Query.jl: How can I write type-preserving methods for iterable tables



In MLJ.jl, we are trying to write a data-agnostic machine-learning framework and are presently trying to make this work using Query, to which I am new.

We would like to write methods that take an iterable table as input and that output a table of identical type (assuming the type is sink-supported). For example, a function to standardise the numerical features (columns) of some table, or a function to project the table onto a smaller training set of rows. If I give my method a DataFrame, I want a DataFrame as output. If I give it a TypedTable, then the output should be a TypedTable.

Here’s my attempt at a function to select a subset of columns from some Query utterable table, returning an object of the same type:

function getcols(X::T, c::AbstractArray{I}) where {T,I<:Union{Symbol,Integer}}

    TableTraits.isiterabletable(X) || error("Argument is not an iterable table.")

    row_iterator = @from row in X begin
        @select project(row, c)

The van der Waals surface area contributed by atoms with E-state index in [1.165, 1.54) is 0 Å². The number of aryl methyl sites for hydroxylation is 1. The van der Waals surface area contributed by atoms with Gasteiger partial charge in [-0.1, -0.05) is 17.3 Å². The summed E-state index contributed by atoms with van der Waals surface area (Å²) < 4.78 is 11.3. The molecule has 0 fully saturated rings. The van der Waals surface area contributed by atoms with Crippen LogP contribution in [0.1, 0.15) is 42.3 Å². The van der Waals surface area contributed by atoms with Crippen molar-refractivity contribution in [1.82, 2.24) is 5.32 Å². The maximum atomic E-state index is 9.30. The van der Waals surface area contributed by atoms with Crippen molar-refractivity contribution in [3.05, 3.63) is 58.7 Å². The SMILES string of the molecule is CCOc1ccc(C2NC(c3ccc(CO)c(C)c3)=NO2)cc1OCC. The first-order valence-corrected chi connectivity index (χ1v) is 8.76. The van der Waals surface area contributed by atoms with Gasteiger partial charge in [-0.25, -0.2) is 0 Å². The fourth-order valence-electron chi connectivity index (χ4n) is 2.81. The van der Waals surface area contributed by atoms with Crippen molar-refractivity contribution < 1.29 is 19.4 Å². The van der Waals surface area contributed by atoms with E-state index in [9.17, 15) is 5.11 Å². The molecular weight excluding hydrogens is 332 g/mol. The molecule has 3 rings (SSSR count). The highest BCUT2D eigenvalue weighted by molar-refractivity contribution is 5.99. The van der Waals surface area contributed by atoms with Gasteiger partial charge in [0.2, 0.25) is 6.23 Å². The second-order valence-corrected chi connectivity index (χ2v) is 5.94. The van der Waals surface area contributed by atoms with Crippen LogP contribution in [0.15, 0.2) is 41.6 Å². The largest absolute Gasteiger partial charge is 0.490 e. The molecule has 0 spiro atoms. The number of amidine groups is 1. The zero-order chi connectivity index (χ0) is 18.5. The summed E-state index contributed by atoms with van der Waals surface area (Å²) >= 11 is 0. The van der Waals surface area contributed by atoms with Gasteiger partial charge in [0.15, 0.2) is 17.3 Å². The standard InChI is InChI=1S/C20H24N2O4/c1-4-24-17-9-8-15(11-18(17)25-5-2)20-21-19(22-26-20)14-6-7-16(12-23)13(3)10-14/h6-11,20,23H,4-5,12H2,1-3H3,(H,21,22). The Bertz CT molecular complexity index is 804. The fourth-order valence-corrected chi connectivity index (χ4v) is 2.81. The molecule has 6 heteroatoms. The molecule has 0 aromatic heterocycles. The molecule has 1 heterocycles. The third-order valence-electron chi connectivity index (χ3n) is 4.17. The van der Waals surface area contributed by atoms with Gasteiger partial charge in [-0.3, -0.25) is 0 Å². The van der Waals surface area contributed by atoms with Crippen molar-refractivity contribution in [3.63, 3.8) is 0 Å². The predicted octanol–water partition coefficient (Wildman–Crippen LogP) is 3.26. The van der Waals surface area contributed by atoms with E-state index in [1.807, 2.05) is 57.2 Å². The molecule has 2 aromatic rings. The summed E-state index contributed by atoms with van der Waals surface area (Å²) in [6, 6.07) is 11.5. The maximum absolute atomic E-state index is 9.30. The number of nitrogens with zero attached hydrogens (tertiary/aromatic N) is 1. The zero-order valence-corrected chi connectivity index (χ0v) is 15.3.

@collect T

Here project(row, c) is just the projection of the named tuple row onto a named tuple with only those labels/indices specified by c.

Now getcols works as for a DataFrame but not for, say a TypedTable. The problem is that TypedTable has type parameters which will be different for the output than the input. In other words, T in this case is TypedTables.Table{NamedTuple{(:x1, :x2........ for the signature, but T in the collect statement needs to be just TypedTable to work (I guess).

So what’s a way to do this that works?


BTW: In Tables.jl there is a way to do this using the materialiser method.


Sorry for not catching this earlier, somehow this slipped by.

In general the various Query.jl operators quite consciously avoid this kind of design, where the output type in some way is determined by the input type. The “why” is probably easier to see with the method piping syntax:

source |> @select(:colA, :colB) |> @filter(_.colA=="foo") |> DataFrame

This is a pretty canonical query, expressed as a pipeline. Now, one could of course design this such that @select returns a DataFrame if source is a DataFrame etc. But that would really be quite inefficient: here we want to make sure that the projection and the filter get fused into one loop only, and that we don’t allocate an intermediate DataFrame that then gets passed onto the @filter operation.

So, instead, all operations in Query.jl are lazy. If you just run source |> @select(:colA, :colB) |> @filter(_.colA=="foo"), no data is actually touched, all we are constructing is a chained series of lazy iterators that can be executed at some point, and then everything gets fused. What triggers execution of this query is that it gets passed to DataFrame (or some other table type, or a simple collect call).